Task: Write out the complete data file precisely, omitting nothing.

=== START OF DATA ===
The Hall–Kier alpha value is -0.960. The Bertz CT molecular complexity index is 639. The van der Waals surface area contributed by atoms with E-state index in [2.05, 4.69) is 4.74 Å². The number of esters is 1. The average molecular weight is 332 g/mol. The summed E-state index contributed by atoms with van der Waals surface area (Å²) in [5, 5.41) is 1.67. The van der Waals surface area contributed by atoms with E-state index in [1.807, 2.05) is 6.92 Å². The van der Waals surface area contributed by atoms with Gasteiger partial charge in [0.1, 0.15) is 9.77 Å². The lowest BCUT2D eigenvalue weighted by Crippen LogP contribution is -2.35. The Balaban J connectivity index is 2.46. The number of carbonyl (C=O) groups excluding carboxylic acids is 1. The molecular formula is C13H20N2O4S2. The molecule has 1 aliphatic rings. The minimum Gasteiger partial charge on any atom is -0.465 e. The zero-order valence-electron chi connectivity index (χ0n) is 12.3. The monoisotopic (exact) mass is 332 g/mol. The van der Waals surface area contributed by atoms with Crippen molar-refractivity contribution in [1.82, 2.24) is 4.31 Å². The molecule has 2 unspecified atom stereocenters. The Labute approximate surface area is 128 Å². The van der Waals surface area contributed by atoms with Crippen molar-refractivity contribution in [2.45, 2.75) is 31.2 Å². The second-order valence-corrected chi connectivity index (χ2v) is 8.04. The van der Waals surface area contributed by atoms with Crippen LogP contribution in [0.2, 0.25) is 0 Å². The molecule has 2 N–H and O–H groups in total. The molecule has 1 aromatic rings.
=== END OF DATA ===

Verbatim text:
The Hall–Kier alpha value is -0.960. The Bertz CT molecular complexity index is 639. The van der Waals surface area contributed by atoms with E-state index in [2.05, 4.69) is 4.74 Å². The number of esters is 1. The average molecular weight is 332 g/mol. The summed E-state index contributed by atoms with van der Waals surface area (Å²) in [5, 5.41) is 1.67. The van der Waals surface area contributed by atoms with E-state index in [1.807, 2.05) is 6.92 Å². The van der Waals surface area contributed by atoms with Gasteiger partial charge in [0.1, 0.15) is 9.77 Å². The lowest BCUT2D eigenvalue weighted by Crippen LogP contribution is -2.35. The Balaban J connectivity index is 2.46. The number of carbonyl (C=O) groups excluding carboxylic acids is 1. The molecular formula is C13H20N2O4S2. The molecule has 1 aliphatic rings. The minimum Gasteiger partial charge on any atom is -0.465 e. The zero-order valence-electron chi connectivity index (χ0n) is 12.3. The monoisotopic (exact) mass is 332 g/mol. The van der Waals surface area contributed by atoms with Crippen molar-refractivity contribution in [1.82, 2.24) is 4.31 Å². The molecule has 2 unspecified atom stereocenters. The Labute approximate surface area is 128 Å². The van der Waals surface area contributed by atoms with Crippen molar-refractivity contribution in [2.45, 2.75) is 31.2 Å². The second-order valence-corrected chi connectivity index (χ2v) is 8.04. The van der Waals surface area contributed by atoms with Crippen LogP contribution in [0.2, 0.25) is 0 Å². The molecule has 2 N–H and O–H groups in total. The molecule has 1 aromatic rings.